Kansas Collection Books
Contributed by Pam Rietsch and transcribed and produced by Connie Snyder



CHAPTER XVIII.

ANOTHER SHIFT TO THE LEFT ST. BENOIT SUBSECTOR

   The battle in the Argonne Forest was now on in all its fury. American divisions were being gathered from training areas and less active portions of the line for a part in this great final offensive of the war. Among those called was our neighbor on the left--the 42nd Division. Thus it fell to the lot of the 353rd Infantry to take over the St. Benoit Subsector on September 30th.

P.C. Reeves, St. Benoit.

   The outguard lines in this sector were now very thinly held. Companies "A" and "B" took over these positions in the new sector. The Third Battalion and the Regimental Machine Gun Company were in support in the vicinity of St. Benoit. The Second Battalion plus Companies "C" and "D" were in reserve in the Beney Woods. The advance Post of Command of the regiment was in the chateau in St. Benoit; rear echelon of Regimental Headquarters in La Marche; and the Supply Company in Nonsard Woods. While the intensest operation was on in the Argonne Forest, there was still enough activity in this sector to make life interesting. During the night of the relief, big shells lit in the Beney Woods. "H" Company's water wagon team was killed just as the driver was pulling into the reserve positions. However, troops on the outguard and in the support positions in the vicinity of St. Benoit suffered much from shelling.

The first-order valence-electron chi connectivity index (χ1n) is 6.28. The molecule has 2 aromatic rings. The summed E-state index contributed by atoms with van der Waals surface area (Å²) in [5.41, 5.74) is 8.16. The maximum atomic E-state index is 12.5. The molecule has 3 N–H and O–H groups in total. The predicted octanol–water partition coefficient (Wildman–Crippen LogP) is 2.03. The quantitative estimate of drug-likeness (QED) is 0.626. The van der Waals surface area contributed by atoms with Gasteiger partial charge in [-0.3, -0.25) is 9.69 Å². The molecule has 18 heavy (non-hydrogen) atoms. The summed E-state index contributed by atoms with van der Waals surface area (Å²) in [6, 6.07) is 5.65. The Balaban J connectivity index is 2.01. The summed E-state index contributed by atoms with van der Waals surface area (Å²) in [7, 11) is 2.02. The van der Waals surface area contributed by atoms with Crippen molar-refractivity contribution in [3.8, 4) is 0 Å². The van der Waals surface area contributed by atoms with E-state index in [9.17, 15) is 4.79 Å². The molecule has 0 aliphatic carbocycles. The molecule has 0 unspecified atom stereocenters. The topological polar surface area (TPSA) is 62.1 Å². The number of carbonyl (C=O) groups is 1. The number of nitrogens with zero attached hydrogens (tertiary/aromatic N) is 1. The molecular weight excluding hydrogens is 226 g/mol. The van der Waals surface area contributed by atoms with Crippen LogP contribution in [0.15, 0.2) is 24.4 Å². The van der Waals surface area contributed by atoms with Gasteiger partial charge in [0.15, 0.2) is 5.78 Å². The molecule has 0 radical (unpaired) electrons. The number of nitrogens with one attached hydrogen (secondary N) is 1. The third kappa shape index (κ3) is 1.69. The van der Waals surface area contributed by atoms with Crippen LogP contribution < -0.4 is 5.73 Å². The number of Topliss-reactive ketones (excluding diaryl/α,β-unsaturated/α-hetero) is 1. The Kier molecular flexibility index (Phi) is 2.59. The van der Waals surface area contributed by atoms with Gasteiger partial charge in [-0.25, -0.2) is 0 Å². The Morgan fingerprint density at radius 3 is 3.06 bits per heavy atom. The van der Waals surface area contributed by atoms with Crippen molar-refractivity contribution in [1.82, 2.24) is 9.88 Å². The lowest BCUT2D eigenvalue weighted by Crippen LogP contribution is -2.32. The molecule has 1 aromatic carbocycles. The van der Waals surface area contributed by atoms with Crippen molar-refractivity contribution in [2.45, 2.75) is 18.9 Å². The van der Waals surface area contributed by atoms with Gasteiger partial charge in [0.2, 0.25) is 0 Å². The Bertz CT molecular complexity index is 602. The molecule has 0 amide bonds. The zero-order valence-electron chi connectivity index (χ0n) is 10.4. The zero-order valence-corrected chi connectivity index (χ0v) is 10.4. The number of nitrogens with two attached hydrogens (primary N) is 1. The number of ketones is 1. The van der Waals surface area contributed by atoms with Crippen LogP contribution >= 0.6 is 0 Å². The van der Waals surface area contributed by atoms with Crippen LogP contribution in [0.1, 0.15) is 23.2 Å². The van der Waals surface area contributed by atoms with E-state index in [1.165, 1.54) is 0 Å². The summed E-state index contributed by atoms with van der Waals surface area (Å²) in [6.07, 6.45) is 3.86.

Another Shift to the Left St. Benoit Subsector      101

Haumont, St. Benoit Subsector.


102      Regimental History 353rd Infantry

   As had been the previous experience on this front, there was plenty to do in the development of the positions. Every night digging and wiring parties went to the front. The enemy had only recently been in possession of this territory, and knew every path and point of tactical advantage. While a working party was taking tools on the night of October 3rd from the captured supply dump in St. Benoit, German artillery bombarded with gas shells. "H" Company suffered ten casualties.